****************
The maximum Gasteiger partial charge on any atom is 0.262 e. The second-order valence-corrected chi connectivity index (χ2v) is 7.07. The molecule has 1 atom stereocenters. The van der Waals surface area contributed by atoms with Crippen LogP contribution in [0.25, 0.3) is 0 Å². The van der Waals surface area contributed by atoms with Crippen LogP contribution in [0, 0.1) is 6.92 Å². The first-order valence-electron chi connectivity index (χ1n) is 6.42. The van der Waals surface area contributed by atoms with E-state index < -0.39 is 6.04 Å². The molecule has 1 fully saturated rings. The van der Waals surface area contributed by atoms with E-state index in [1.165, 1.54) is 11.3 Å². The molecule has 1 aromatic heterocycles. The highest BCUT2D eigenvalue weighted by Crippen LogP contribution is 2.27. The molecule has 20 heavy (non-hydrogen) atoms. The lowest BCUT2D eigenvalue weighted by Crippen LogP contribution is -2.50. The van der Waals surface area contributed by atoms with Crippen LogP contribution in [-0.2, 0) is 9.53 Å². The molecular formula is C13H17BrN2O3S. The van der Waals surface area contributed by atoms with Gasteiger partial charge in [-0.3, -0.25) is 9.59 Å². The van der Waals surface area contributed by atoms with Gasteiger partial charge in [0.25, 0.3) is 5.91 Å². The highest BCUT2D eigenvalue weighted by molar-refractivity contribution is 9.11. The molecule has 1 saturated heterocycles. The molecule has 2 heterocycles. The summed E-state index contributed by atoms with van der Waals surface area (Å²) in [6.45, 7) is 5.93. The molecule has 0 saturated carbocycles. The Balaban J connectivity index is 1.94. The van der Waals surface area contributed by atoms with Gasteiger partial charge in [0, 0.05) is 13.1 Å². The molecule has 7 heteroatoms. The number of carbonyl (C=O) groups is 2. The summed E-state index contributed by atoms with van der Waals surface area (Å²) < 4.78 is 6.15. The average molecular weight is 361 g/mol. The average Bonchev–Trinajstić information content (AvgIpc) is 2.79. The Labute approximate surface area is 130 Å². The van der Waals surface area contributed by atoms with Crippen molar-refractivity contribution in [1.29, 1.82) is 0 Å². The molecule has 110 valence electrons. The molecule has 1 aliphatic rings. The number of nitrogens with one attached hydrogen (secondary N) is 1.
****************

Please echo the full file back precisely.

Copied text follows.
The maximum Gasteiger partial charge on any atom is 0.262 e. The second-order valence-corrected chi connectivity index (χ2v) is 7.07. The molecule has 1 atom stereocenters. The van der Waals surface area contributed by atoms with Crippen LogP contribution in [0.25, 0.3) is 0 Å². The van der Waals surface area contributed by atoms with Crippen LogP contribution in [0, 0.1) is 6.92 Å². The first-order valence-electron chi connectivity index (χ1n) is 6.42. The van der Waals surface area contributed by atoms with E-state index < -0.39 is 6.04 Å². The molecule has 1 fully saturated rings. The van der Waals surface area contributed by atoms with E-state index in [1.165, 1.54) is 11.3 Å². The molecule has 1 aromatic heterocycles. The highest BCUT2D eigenvalue weighted by Crippen LogP contribution is 2.27. The molecule has 20 heavy (non-hydrogen) atoms. The lowest BCUT2D eigenvalue weighted by Crippen LogP contribution is -2.50. The van der Waals surface area contributed by atoms with Crippen LogP contribution in [-0.2, 0) is 9.53 Å². The molecular formula is C13H17BrN2O3S. The van der Waals surface area contributed by atoms with Gasteiger partial charge in [-0.3, -0.25) is 9.59 Å². The van der Waals surface area contributed by atoms with Gasteiger partial charge in [0.25, 0.3) is 5.91 Å². The highest BCUT2D eigenvalue weighted by molar-refractivity contribution is 9.11. The molecule has 1 saturated heterocycles. The molecule has 2 heterocycles. The summed E-state index contributed by atoms with van der Waals surface area (Å²) in [6.45, 7) is 5.93. The molecule has 0 saturated carbocycles. The Balaban J connectivity index is 1.94. The van der Waals surface area contributed by atoms with Gasteiger partial charge in [0, 0.05) is 13.1 Å². The molecule has 7 heteroatoms. The number of carbonyl (C=O) groups is 2. The summed E-state index contributed by atoms with van der Waals surface area (Å²) < 4.78 is 6.15. The average molecular weight is 361 g/mol. The average Bonchev–Trinajstić information content (AvgIpc) is 2.79. The Labute approximate surface area is 130 Å². The van der Waals surface area contributed by atoms with Crippen molar-refractivity contribution in [1.29, 1.82) is 0 Å². The molecule has 110 valence electrons. The molecule has 1 aliphatic rings. The number of nitrogens with one attached hydrogen (secondary N) is 1.